Akshay Kumar’s Holiday: A Soldier Is Never Off Duty recently posted the fifth highest opening weekend gross for a Bollywood movie in North America in 2014. That sounds good, but a closer look at the numbers reveals a downward trend in Kumar’s box office viability in the U.S. and Canada since 2007.
Over the last seven years, Kumar’s per-movie grosses in North America have decreased by almost half (from about $1.2M to $0.6M). Between 2007-10, Kumar reliably earned more than $1 million from each North American release. Since 2011, however, only three of Kumar’s twelve movies have surpassed that mark — and two of those just barely made it.
While his movies are making less money, the number of North American theaters carrying Kumar’s movies has, for some reason, increased. He routinely opens on more than 100 screens here, and Holiday is his biggest release yet, opening in 144 theaters. That’s the third highest opening weekend screen count here this year, behind Salman Khan’s Jai Ho (183) and Yash Raj Films’ Gunday (150).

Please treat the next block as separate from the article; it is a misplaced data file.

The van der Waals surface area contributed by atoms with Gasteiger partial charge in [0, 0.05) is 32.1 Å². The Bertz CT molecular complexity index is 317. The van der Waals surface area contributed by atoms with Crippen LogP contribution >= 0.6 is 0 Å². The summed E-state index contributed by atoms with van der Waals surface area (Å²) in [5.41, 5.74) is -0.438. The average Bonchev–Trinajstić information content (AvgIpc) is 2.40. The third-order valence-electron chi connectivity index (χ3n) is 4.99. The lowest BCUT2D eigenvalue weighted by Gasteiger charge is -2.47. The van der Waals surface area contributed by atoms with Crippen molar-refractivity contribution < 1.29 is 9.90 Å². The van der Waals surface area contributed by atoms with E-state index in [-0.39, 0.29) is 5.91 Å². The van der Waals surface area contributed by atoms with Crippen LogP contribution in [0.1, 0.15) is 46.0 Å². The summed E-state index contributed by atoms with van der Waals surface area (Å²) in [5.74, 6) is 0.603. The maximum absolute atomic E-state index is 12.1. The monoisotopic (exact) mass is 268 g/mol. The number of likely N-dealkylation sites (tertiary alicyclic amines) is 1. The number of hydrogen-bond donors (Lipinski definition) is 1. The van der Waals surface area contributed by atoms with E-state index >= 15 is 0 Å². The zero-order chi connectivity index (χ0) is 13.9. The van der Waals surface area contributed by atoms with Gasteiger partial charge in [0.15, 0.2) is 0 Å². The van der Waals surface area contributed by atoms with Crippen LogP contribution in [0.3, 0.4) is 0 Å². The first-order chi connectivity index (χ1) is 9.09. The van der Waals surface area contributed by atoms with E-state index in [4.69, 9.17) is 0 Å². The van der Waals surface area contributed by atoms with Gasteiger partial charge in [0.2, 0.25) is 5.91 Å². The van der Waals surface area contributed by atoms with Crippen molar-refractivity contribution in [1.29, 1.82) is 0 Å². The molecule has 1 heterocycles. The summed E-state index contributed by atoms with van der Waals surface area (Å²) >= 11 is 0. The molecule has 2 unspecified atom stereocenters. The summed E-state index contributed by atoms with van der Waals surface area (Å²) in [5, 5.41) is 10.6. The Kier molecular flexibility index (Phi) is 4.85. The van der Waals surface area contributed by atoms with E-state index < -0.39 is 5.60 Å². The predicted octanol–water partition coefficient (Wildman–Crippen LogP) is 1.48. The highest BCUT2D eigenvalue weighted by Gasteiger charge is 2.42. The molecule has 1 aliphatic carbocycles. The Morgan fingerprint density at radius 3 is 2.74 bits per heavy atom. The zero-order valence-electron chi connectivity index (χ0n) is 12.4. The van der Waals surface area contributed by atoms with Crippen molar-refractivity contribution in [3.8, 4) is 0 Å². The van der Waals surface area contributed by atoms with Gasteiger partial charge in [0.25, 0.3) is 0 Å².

Despite showing on more screens than ever, Kumar is only bringing in one-third as much money as he used to for each of those screens. Kumar’s opening weekend per-screen averages have plunged from nearly $9,000 per-screen to about $3,000 per-screen today.
The other curious aspect of this trend is that two of Kumar’s highest earning films of recent years, both in terms of total gross and opening weekend average, opened on fewer than 100 screens. In September, 2012, OMG: Oh My God ($914,992 total) debuted on 70 screens, earning an average of $4,858 per screen in its opening weekend. Several months later, Special 26 ($1,078,960 total) debuted on 85 screens, earning an average of $5,438 per screen.
(The Kumar movie that released in between OMG and Special 26, Khiladi 786, debuted on 115 screens, from which it earned an average of $1,991 per screen. Its total gross was less than $400,000.)
There’s a disconnect between the Kumar movies that distributors and theaters think the North American audience wants to see and the films that the audience actually wants to see. Based on earnings, North Americans like Kumar best as part of an ensemble or as a supporting character, and less as a solo leading man. And they don’t like him paired with Sonakshi Sinha. The duo has made five movies together since mid-2012, and none has performed as well as their first, Rowdy Rathore. Even that film earned well short of $1 million ($777,373 to be exact).
It’s only a matter of time before theaters realize that their screens could be put to better use.